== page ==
Historic Ruling Upholds Rights of American Muslims

SHAFAQNA – In an historic ruling last week, a federal appeals court upheld the right of American Muslims to be free from suspicionless surveillance based solely upon their religion. The case challenging the NYPD’s Muslim spying program filed by Muslim Advocates in June 2012 was reinstated by the U.S. Court of Appeals for the Third Circuit in spectacular fashion.

We filed Hassan v. City of New York to ensure American Muslims and all Americans can give to charity, attend houses of worship, operate businesses, participate in student clubs, and be active in civic life without fear the government will spy on them because of their faith.

The facts about the surveillance alleged in the case stem from news that broke in the Associated Press in late 2011 of an NYPD program infiltrating American Muslim communities in New York City and throughout the Northeast. The AP went on to win the Pulitzer Prize for its series and released actual NYPD reports that detailed some of the activities targeting Muslims.

The court used strong language to put the allegations of NYPD surveillance of Muslims in the historical context of other racial and religious groups that have been persecuted when the government claims it is acting to preserve national security: Japanese Americans during World War II, Jewish Americans during the Red Scare, and African Americans during the civil rights movement.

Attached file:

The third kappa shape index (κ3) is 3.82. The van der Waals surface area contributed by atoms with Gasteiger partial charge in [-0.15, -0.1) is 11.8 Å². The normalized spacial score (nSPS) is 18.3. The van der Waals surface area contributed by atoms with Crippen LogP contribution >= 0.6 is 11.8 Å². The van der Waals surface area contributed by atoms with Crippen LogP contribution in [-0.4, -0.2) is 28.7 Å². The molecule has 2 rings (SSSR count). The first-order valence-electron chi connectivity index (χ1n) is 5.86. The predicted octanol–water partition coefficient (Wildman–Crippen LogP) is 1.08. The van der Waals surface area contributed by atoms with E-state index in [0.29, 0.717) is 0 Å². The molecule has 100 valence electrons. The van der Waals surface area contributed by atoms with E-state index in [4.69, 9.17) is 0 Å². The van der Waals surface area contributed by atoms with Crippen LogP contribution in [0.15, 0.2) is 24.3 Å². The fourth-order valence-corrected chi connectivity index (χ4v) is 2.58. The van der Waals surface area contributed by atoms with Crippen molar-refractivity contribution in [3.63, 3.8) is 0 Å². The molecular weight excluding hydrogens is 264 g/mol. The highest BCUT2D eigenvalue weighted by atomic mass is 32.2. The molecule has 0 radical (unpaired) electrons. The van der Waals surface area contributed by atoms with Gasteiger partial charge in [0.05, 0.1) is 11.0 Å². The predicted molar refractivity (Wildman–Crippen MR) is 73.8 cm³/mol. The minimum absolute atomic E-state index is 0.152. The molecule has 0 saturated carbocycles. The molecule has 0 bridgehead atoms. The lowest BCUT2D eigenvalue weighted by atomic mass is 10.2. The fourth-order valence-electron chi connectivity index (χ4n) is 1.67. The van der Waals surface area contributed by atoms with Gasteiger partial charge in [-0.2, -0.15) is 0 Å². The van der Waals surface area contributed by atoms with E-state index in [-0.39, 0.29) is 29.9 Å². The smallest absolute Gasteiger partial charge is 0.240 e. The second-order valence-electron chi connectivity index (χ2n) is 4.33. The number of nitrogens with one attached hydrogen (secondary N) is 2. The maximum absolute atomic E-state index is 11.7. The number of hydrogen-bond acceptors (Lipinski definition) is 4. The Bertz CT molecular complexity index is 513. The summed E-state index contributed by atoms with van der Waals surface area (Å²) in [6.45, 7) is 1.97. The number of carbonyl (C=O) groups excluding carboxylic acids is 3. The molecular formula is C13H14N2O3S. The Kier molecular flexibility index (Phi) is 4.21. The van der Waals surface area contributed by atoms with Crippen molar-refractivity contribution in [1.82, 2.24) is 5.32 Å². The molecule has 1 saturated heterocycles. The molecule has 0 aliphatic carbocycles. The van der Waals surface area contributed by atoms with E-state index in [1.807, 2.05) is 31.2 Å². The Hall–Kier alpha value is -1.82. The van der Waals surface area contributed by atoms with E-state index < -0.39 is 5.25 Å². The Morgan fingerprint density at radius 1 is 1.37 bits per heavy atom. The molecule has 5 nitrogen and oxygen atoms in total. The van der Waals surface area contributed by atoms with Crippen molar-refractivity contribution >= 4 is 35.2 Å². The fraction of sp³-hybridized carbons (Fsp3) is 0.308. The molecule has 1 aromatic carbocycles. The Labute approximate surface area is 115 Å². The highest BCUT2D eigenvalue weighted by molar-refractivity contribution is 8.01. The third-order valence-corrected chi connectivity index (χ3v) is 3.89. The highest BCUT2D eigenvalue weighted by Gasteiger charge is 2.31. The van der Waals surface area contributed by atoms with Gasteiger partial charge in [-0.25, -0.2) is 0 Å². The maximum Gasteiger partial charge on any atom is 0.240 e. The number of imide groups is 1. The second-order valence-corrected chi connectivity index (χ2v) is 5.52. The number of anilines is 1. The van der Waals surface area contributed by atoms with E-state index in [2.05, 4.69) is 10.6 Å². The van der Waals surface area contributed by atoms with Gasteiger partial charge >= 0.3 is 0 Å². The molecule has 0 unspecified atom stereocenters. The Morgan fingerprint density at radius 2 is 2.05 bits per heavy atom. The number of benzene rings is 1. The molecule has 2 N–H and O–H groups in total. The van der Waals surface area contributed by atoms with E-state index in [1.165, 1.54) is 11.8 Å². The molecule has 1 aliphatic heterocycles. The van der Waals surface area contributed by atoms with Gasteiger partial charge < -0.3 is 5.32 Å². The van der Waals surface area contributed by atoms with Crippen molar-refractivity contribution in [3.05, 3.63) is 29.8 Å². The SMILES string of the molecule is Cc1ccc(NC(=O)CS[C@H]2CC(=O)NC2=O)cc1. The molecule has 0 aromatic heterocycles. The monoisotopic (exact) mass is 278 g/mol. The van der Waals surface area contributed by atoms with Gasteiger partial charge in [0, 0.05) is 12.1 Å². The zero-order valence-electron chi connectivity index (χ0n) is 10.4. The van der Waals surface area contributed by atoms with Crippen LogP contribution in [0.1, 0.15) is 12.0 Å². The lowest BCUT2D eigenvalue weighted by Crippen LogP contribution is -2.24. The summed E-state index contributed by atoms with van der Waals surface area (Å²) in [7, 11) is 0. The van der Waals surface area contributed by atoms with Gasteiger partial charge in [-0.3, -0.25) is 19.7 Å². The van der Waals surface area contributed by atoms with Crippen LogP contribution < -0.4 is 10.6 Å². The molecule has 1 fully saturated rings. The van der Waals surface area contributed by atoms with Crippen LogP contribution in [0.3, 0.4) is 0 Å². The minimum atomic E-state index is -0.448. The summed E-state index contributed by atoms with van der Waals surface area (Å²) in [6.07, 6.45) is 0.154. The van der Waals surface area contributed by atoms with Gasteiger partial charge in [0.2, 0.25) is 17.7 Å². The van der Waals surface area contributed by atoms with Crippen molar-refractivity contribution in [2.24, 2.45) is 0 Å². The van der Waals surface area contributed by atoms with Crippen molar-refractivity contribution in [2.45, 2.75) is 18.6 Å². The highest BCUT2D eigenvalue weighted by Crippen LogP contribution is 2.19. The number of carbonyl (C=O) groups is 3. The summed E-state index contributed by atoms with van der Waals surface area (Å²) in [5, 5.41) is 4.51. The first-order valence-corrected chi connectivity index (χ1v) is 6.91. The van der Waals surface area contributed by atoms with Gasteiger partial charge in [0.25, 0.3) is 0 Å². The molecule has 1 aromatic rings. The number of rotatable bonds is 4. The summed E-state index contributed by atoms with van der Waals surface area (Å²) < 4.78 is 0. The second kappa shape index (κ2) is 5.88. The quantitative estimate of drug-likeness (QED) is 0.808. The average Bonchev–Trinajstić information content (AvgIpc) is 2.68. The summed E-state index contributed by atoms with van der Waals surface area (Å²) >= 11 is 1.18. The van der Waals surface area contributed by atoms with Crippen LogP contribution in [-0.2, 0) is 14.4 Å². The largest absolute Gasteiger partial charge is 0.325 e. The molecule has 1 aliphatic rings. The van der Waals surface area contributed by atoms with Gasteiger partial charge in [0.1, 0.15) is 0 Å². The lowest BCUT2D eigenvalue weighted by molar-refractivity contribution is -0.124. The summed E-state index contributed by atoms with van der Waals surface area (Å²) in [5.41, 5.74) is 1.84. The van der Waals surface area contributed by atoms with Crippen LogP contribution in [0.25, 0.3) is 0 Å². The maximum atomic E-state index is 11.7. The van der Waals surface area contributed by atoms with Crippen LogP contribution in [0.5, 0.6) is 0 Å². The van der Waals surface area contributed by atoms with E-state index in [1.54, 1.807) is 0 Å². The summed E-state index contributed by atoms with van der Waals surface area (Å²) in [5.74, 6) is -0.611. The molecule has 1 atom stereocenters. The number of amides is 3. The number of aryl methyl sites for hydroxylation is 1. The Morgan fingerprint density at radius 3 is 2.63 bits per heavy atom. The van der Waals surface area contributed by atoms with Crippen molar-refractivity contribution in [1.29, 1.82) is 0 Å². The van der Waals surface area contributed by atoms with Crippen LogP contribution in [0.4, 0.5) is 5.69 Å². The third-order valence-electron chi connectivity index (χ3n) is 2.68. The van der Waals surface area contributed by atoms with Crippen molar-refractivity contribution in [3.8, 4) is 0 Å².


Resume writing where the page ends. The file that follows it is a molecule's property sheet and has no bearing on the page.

As a procedural matter, the court simply reversed the trial court’s dismissal and allowed the case to go forward so the plaintiffs can prove the NYPD’s misconduct. However, the significance of the 59-page opinion goes well beyond the procedural.  The decision is akin to a ruling that the NYPD’s spying on Muslims is unconstitutional, since the allegations of the religion-based surveillance come directly from the NYPD’s own documents.

We applaud the Third Circuit Court’s acknowledgment that law enforcement cannot spy on people based on their faith and will build on that ruling as we prepare for trial. There is a chance that the NYPD could appeal the court’s decision by seeking special permission to do so, but it is highly unlikely that either the full Third Circuit or U.S. Supreme Court would consider such an appeal at this stage.

Hassan was initially filed by Muslim Advocates; the Center for Constitutional Rights and Gibbons, P.C. joined as co-counsel several months later. It was the first case to challenge the NYPD’s Muslim spying program.

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